Contributed by: Rachana Arya
A claim, which has gone viral on social media, has led many women to believe that the COVID-19 vaccine isn’t completely safe for them, as it may lead to disruptions to the menstrual cycle and infertility. In support of the statement, the post argues that vaccine dosage first decreases immunity and later builds immunity, so getting vaccinated 5 days before, during, or after your period isn’t safe and may not result in a sufficient response.
Is there any substance to the claim?
For starters, there is no such contraindication saying women cannot take the COVID vaccine during their periods. There is no proof or data linking COVID vaccines to menstruation. Millions of women have already been immunized against COVID-19 around the world. Several gynecologists have stated that these posts, which are mostly based on anecdotes, are false and there is no evidence that inoculation cause changes in women’s cycles or fertility.
International health agencies like World Health Organization (WHO) and America’s Centers for Disease Control (CDC) have assuaged concerns that Covid 19 vaccines are affecting menstrual cycles. Alice Lu-Culligan and Dr. Randi Hutter Epstein at Yale School of Medicine wrote in the New York Times, “So far, there are no data linking the vaccines to changes in menstruation.”
Closer to home, none of our health agencies like WHO, CDC, ICMR have suggested that menstruating women should not take the COVID-19 vaccine. Ministry of Health & Family Welfare has, on a similar note, mirrored the verdict of health organizations stating that there is no mention of any such scenario that shows a link between menstrual irregularities, fertility, and vaccines.
“#Fake post circulating on social media claims that women should not take #COVID19Vaccine 5 days before and after their menstrual cycle. Don’t fall for rumors!” said the government of India, through its PIB fact check handle.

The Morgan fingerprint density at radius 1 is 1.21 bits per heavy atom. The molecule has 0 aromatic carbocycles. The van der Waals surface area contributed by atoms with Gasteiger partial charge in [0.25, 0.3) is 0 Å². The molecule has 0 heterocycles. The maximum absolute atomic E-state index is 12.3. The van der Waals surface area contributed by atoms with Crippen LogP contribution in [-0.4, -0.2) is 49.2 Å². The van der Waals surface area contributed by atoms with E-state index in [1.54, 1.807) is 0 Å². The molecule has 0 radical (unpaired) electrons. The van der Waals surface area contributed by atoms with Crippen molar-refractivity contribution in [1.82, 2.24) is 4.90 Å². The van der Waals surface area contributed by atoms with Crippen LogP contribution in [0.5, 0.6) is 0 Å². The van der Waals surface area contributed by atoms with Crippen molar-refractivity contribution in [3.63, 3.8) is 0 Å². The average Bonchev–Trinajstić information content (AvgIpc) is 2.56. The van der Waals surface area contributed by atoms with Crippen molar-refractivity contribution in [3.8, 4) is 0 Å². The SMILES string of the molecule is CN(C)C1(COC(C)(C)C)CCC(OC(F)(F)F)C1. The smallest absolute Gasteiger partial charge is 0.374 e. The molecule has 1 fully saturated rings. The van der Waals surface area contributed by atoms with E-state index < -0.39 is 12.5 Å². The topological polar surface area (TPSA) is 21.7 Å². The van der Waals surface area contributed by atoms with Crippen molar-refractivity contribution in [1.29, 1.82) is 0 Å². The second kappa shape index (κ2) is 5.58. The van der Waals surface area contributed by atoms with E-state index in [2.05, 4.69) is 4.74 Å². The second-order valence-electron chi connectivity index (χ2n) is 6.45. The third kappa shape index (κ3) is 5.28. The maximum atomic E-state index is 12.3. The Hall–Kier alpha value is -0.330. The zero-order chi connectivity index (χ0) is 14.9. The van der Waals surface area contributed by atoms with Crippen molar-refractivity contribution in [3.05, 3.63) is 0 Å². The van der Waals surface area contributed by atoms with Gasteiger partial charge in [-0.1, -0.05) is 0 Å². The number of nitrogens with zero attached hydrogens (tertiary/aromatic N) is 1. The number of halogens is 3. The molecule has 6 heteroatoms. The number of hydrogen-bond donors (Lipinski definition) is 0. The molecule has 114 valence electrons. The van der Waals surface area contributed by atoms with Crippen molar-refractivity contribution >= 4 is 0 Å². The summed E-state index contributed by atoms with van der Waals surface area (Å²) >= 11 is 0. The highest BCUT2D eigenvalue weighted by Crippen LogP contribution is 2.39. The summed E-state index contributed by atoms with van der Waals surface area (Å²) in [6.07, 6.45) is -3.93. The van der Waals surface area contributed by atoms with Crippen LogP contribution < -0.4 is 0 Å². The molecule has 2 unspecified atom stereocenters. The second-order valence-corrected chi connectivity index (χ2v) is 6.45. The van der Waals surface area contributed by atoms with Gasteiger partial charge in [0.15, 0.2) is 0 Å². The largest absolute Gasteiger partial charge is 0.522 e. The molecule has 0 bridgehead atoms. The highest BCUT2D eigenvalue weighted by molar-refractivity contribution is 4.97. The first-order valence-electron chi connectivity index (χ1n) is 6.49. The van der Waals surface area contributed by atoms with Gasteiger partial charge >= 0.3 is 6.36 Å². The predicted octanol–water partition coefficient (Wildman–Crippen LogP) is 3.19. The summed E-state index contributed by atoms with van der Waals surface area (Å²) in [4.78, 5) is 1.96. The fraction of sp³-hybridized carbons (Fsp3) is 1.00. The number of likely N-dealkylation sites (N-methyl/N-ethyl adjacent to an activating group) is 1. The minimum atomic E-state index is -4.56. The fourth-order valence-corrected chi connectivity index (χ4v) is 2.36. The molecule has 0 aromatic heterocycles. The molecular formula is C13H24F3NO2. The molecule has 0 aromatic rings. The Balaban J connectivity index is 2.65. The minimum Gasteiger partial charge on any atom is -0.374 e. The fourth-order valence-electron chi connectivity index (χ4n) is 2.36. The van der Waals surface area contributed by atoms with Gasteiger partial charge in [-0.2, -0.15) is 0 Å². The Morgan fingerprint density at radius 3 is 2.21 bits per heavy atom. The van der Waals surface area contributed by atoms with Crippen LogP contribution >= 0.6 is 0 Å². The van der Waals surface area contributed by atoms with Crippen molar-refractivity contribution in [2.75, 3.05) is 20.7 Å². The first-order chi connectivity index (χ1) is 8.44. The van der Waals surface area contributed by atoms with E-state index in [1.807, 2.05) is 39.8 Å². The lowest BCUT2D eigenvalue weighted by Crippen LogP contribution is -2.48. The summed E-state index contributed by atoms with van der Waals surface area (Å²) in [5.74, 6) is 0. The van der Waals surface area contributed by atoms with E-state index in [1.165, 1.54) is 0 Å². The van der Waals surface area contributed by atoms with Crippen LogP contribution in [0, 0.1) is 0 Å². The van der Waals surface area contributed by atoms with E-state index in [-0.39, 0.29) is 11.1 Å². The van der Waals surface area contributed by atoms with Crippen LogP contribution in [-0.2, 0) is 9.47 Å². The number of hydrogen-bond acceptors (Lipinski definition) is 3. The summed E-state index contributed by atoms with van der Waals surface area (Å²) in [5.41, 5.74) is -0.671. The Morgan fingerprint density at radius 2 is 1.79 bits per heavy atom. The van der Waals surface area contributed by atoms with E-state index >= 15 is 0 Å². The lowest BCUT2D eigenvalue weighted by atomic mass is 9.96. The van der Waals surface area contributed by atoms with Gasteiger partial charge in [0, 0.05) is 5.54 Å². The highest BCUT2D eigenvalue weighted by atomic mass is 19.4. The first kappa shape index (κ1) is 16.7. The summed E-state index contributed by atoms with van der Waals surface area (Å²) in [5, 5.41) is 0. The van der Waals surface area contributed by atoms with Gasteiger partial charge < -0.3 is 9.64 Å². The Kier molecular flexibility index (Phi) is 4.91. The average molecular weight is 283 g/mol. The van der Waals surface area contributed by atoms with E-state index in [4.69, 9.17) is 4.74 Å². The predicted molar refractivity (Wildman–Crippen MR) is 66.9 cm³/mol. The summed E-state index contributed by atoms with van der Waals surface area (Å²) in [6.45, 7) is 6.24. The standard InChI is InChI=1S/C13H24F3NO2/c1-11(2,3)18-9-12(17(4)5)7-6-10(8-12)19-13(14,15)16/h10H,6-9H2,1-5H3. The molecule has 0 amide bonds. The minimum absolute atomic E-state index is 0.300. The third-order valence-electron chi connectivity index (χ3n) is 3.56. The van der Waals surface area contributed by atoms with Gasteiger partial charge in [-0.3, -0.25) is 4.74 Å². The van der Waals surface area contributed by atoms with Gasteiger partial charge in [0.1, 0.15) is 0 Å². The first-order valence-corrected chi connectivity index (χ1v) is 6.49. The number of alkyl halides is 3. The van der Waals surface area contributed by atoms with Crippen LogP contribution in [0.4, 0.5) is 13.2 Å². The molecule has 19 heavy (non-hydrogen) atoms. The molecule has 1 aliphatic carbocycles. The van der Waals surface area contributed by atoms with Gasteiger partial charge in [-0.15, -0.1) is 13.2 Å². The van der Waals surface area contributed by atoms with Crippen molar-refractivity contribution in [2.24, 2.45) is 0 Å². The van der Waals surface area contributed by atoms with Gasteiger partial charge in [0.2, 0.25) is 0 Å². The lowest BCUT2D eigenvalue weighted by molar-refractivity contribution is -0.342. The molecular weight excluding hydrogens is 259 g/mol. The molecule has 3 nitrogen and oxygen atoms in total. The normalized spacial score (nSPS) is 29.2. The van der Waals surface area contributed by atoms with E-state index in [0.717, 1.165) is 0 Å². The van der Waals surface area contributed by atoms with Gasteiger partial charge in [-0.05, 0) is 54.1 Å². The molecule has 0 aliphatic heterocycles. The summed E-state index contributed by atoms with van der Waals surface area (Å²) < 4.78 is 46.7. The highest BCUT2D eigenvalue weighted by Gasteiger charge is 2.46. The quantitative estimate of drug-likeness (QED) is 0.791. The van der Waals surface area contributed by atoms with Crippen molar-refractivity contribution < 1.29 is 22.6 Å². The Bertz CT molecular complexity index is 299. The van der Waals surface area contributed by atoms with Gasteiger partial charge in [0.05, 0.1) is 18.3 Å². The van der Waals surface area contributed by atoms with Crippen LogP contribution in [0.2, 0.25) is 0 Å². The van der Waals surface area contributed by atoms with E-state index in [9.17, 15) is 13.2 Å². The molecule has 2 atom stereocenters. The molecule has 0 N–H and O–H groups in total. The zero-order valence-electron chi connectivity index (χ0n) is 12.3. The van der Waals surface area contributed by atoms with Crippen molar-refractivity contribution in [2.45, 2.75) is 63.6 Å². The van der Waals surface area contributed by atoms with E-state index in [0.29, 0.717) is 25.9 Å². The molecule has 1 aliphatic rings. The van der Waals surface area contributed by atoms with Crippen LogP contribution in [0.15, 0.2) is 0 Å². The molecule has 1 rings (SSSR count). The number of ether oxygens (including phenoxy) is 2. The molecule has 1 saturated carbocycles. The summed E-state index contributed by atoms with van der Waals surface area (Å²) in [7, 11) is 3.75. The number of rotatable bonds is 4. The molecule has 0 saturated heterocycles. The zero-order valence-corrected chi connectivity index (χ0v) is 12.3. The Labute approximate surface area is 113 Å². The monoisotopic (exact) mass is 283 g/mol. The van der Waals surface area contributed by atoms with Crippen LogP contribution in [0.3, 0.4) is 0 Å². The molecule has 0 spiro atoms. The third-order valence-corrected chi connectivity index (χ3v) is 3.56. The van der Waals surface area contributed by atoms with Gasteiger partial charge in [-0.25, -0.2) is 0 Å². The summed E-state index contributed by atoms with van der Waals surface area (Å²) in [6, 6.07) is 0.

Besides the government, several medical practitioners have debunked myths and quashed rumors on their respective social media handles appealing all women get themselves vaccinated soon without worrying about potential post-vaccine disruptions in periods. Dr. Vaishali Joshi, obstetrician and gynecologist at Kokilaben Ambani Hospital, Mumbai, said unequivocally there is no way this is possible. She stated in an interview, “Covid vaccination does not have any effect on menstruation. There has been no data to validate the claim that the Covid-19 vaccine affects the periods and its flow. This has originated from social media where people are sharing their own personal experiences. All international advisory bodies and organizations have not acknowledged it.”
“So all women above 18 years of age, irrespective of their periods, hormonal status, should get vaccinated, apart from pregnant women as currently it’s not recommended in India,” she added.
Even the Serum Institute and Bharat Biotech, developers of ‘Covishield’ and ‘Covaxin’, which are the only two vaccines being administered to Indians have not mentioned any contraindication in their fact-sheets released for these vaccines.
Should you be worried?
An unexpected side effect like an unusually heavy period or cramps after receive the jab can prompt fear among women and it’s really understandable. Right now, there’s no scientific evidence that suggests vaccinations to be the cause of irregular periods or other long-term repercussions.
It is certainly plausible that the vaccine can stress the immune system, and the monthly cycle can respond to such changes, resulting in a heavier duration or off-cycle bleeding. However, there is no need to be concerned about the changes witnessed during the monthly cycle. Period disturbances can be caused by a number of factors, ranging from dietary changes, fatigue, over-exercising, taking birth control to steroids, or even underlying medical conditions.
Like the fevers or headaches reported after the vaccines, it is a natural response of the body, and you should be aware that you may feel it after receiving the vaccine. If you have unbearable pain or if your cycle lasts longer than 5 days, you should see your gynae.